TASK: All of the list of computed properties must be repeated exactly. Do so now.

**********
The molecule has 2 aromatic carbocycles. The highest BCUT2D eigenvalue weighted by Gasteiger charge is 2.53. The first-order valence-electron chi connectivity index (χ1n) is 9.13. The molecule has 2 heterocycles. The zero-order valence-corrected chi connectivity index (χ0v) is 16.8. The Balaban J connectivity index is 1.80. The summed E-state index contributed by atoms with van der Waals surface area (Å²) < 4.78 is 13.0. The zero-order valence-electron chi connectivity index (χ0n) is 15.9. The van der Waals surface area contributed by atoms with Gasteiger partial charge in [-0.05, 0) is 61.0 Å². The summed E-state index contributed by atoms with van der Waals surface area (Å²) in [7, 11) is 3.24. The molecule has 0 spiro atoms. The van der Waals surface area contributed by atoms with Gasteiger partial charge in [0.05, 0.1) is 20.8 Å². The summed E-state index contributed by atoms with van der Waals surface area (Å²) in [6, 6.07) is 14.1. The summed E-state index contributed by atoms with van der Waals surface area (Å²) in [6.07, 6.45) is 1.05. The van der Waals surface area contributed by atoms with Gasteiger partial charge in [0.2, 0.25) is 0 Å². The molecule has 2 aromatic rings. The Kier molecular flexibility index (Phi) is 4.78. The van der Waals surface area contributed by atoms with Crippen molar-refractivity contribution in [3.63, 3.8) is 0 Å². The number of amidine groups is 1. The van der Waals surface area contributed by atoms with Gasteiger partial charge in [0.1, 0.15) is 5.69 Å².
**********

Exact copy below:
The molecule has 2 aromatic carbocycles. The highest BCUT2D eigenvalue weighted by Gasteiger charge is 2.53. The first-order valence-electron chi connectivity index (χ1n) is 9.13. The molecule has 2 heterocycles. The zero-order valence-corrected chi connectivity index (χ0v) is 16.8. The Balaban J connectivity index is 1.80. The summed E-state index contributed by atoms with van der Waals surface area (Å²) < 4.78 is 13.0. The zero-order valence-electron chi connectivity index (χ0n) is 15.9. The van der Waals surface area contributed by atoms with Gasteiger partial charge in [-0.05, 0) is 61.0 Å². The summed E-state index contributed by atoms with van der Waals surface area (Å²) in [7, 11) is 3.24. The molecule has 0 spiro atoms. The van der Waals surface area contributed by atoms with Gasteiger partial charge in [0.05, 0.1) is 20.8 Å². The summed E-state index contributed by atoms with van der Waals surface area (Å²) in [6, 6.07) is 14.1. The summed E-state index contributed by atoms with van der Waals surface area (Å²) in [6.07, 6.45) is 1.05. The van der Waals surface area contributed by atoms with Gasteiger partial charge in [0.2, 0.25) is 0 Å². The molecule has 2 aromatic rings. The Kier molecular flexibility index (Phi) is 4.78. The van der Waals surface area contributed by atoms with Crippen molar-refractivity contribution in [3.63, 3.8) is 0 Å². The number of amidine groups is 1. The van der Waals surface area contributed by atoms with Gasteiger partial charge in [0.1, 0.15) is 5.69 Å².